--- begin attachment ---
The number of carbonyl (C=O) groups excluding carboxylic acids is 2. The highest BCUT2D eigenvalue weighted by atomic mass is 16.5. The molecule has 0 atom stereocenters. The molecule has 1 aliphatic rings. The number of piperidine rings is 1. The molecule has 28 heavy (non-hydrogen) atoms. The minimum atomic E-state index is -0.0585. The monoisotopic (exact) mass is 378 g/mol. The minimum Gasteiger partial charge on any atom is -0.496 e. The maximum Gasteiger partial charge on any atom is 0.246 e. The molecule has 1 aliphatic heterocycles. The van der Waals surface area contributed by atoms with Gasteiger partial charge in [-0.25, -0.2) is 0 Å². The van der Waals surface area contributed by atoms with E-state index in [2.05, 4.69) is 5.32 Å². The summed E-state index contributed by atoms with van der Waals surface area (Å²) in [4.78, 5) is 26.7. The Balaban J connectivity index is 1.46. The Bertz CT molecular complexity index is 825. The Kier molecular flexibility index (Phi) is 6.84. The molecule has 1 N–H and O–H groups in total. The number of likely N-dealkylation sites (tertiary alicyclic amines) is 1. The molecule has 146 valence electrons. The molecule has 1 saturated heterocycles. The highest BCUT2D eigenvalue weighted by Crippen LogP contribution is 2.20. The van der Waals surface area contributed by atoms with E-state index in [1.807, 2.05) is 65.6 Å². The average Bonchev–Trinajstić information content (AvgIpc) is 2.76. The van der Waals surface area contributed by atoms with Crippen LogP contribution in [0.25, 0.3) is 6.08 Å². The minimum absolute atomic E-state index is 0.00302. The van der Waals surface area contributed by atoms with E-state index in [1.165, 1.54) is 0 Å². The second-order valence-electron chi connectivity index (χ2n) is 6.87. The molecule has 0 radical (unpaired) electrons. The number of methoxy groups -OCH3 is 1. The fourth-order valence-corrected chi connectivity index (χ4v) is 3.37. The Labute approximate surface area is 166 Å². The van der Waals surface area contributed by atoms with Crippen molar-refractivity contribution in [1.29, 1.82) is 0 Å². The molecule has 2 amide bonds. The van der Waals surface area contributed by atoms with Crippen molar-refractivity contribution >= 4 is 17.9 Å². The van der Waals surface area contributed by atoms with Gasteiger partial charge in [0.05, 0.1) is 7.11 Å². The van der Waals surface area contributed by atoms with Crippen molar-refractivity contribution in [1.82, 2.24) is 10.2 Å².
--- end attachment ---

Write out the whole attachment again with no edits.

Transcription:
The number of carbonyl (C=O) groups excluding carboxylic acids is 2. The highest BCUT2D eigenvalue weighted by atomic mass is 16.5. The molecule has 0 atom stereocenters. The molecule has 1 aliphatic rings. The number of piperidine rings is 1. The molecule has 28 heavy (non-hydrogen) atoms. The minimum atomic E-state index is -0.0585. The monoisotopic (exact) mass is 378 g/mol. The minimum Gasteiger partial charge on any atom is -0.496 e. The maximum Gasteiger partial charge on any atom is 0.246 e. The molecule has 1 aliphatic heterocycles. The van der Waals surface area contributed by atoms with Gasteiger partial charge in [-0.25, -0.2) is 0 Å². The van der Waals surface area contributed by atoms with E-state index in [2.05, 4.69) is 5.32 Å². The summed E-state index contributed by atoms with van der Waals surface area (Å²) in [4.78, 5) is 26.7. The Balaban J connectivity index is 1.46. The Bertz CT molecular complexity index is 825. The Kier molecular flexibility index (Phi) is 6.84. The molecule has 1 N–H and O–H groups in total. The number of likely N-dealkylation sites (tertiary alicyclic amines) is 1. The molecule has 146 valence electrons. The molecule has 1 saturated heterocycles. The highest BCUT2D eigenvalue weighted by Crippen LogP contribution is 2.20. The van der Waals surface area contributed by atoms with E-state index in [1.807, 2.05) is 65.6 Å². The average Bonchev–Trinajstić information content (AvgIpc) is 2.76. The van der Waals surface area contributed by atoms with Crippen LogP contribution in [0.25, 0.3) is 6.08 Å². The minimum absolute atomic E-state index is 0.00302. The van der Waals surface area contributed by atoms with E-state index in [1.165, 1.54) is 0 Å². The second-order valence-electron chi connectivity index (χ2n) is 6.87. The molecule has 0 radical (unpaired) electrons. The number of methoxy groups -OCH3 is 1. The fourth-order valence-corrected chi connectivity index (χ4v) is 3.37. The Labute approximate surface area is 166 Å². The van der Waals surface area contributed by atoms with Crippen molar-refractivity contribution in [1.29, 1.82) is 0 Å². The molecule has 2 amide bonds. The van der Waals surface area contributed by atoms with Crippen molar-refractivity contribution >= 4 is 17.9 Å². The van der Waals surface area contributed by atoms with Gasteiger partial charge in [0.05, 0.1) is 7.11 Å². The van der Waals surface area contributed by atoms with Crippen molar-refractivity contribution in [1.82, 2.24) is 10.2 Å².